The National Research Programme in Switzerland launched the joint project Low Energy Concrete. The results now show the way to climate-friendly use of concrete.
The joint research project Low Energy Concrete is part of the National Research Programmes Energy Turnaround (NFP 70) and Managing Energy Consumption (NFP 71). It hails from the fact that all buildings in Switzerland consume “over their entire life cycle around 50 per cent of Switzerland’s final energy requirement”, according to a statement. They are also responsible for around 30 per cent of CO2 emissions.
One objective of the research was to explore how CO2 emissions and grey energy – the energy that is used to manufacture, transport and recycle products – can be reduced by decreasing the amount of clinker in cement. The project also aimed to find out to what extent grey energy is reduced by replacing reinforcing and prestressing steel in concrete structures with wood and plastic. Finally, it analysed how the service life of the structures is extended and how this reduces grey energy and CO2 emissions.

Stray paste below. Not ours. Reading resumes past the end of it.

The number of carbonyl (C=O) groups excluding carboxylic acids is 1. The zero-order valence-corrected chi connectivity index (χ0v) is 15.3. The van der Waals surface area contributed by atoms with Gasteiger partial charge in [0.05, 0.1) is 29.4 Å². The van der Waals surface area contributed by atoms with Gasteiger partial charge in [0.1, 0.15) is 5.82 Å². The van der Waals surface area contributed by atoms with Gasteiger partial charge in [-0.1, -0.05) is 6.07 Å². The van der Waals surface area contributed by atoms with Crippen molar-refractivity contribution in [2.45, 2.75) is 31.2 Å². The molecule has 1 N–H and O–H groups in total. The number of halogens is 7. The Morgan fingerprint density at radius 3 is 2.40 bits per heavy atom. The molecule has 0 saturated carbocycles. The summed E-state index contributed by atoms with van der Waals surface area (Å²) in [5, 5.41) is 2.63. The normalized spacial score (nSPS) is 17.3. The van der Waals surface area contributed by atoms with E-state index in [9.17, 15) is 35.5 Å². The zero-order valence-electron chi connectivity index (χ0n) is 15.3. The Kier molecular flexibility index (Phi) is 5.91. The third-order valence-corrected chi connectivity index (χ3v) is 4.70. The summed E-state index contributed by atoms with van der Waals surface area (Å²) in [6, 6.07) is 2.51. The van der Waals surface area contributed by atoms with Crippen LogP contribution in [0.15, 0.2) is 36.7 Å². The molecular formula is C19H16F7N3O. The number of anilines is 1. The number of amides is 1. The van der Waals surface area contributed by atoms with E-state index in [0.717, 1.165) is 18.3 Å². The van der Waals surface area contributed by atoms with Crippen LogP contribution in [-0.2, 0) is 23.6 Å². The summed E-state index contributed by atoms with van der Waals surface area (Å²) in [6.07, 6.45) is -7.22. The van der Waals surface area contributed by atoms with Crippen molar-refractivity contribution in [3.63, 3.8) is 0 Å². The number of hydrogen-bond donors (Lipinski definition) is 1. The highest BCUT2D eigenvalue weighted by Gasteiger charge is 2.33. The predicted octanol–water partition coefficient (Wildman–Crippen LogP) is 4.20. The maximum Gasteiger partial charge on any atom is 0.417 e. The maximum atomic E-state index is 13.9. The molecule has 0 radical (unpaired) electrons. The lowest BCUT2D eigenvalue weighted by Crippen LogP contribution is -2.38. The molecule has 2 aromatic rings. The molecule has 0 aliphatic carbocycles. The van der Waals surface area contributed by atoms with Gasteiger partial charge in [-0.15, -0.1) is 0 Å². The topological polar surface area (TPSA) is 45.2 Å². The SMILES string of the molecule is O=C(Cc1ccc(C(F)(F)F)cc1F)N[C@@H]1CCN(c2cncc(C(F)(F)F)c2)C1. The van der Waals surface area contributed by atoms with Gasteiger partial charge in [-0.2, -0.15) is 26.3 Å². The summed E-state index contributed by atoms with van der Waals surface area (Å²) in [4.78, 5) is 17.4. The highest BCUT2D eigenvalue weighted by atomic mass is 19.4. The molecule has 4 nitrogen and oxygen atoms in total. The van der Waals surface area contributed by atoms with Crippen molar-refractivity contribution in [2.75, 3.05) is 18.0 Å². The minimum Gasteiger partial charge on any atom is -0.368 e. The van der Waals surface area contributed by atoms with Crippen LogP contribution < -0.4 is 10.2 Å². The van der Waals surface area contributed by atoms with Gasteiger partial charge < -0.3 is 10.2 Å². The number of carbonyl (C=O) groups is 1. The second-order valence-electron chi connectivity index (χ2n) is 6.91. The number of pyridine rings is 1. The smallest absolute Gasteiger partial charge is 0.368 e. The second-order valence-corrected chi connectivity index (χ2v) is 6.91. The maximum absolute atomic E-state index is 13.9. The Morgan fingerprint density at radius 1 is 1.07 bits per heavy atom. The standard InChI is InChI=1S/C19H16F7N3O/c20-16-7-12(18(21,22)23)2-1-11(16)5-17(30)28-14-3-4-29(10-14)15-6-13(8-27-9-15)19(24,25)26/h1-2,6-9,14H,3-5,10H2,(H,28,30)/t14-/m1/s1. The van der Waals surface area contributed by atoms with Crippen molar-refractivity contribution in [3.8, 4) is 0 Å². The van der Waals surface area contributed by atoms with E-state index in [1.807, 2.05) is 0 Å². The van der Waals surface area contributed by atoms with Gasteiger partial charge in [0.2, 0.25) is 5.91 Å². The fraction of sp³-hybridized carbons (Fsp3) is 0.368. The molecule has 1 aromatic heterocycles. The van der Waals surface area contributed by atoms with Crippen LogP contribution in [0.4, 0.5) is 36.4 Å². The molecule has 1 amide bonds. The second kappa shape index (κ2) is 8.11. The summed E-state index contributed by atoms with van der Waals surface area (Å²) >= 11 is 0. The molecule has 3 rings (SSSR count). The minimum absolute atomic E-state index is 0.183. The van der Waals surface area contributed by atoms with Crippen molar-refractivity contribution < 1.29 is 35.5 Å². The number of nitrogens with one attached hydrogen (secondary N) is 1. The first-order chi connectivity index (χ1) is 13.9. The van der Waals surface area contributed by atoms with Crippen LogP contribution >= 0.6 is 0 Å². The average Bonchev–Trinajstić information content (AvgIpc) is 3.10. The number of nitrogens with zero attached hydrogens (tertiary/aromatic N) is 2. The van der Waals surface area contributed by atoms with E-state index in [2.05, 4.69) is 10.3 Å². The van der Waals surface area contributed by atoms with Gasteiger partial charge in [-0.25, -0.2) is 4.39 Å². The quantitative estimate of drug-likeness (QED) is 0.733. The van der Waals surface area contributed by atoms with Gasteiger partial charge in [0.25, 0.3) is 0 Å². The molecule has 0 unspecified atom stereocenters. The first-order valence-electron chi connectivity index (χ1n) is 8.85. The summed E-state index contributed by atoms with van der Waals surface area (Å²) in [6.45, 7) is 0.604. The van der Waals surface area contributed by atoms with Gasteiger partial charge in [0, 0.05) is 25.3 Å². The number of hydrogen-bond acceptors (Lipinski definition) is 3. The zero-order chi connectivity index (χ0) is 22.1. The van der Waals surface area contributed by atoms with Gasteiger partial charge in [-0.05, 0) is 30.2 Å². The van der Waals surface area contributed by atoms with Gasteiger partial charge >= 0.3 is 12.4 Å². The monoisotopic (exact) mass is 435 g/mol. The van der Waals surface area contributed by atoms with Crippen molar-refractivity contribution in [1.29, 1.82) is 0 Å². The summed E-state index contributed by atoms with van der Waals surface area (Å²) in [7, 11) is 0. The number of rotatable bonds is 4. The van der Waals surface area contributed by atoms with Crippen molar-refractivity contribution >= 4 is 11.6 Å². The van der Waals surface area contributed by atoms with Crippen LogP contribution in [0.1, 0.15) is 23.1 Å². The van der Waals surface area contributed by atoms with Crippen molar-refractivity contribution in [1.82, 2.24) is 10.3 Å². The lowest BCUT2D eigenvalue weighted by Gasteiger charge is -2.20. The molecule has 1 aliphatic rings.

“The research work shows that the CO2 emissions caused by concrete and concrete structures can be reduced by a factor of 4, while the bound grey energy can be decreased by a factor of 3,” writes the statement about the results. The project also showed that the necessary measures do not significantly impair the material properties of concrete.
Image credit: Steven Davis, UCI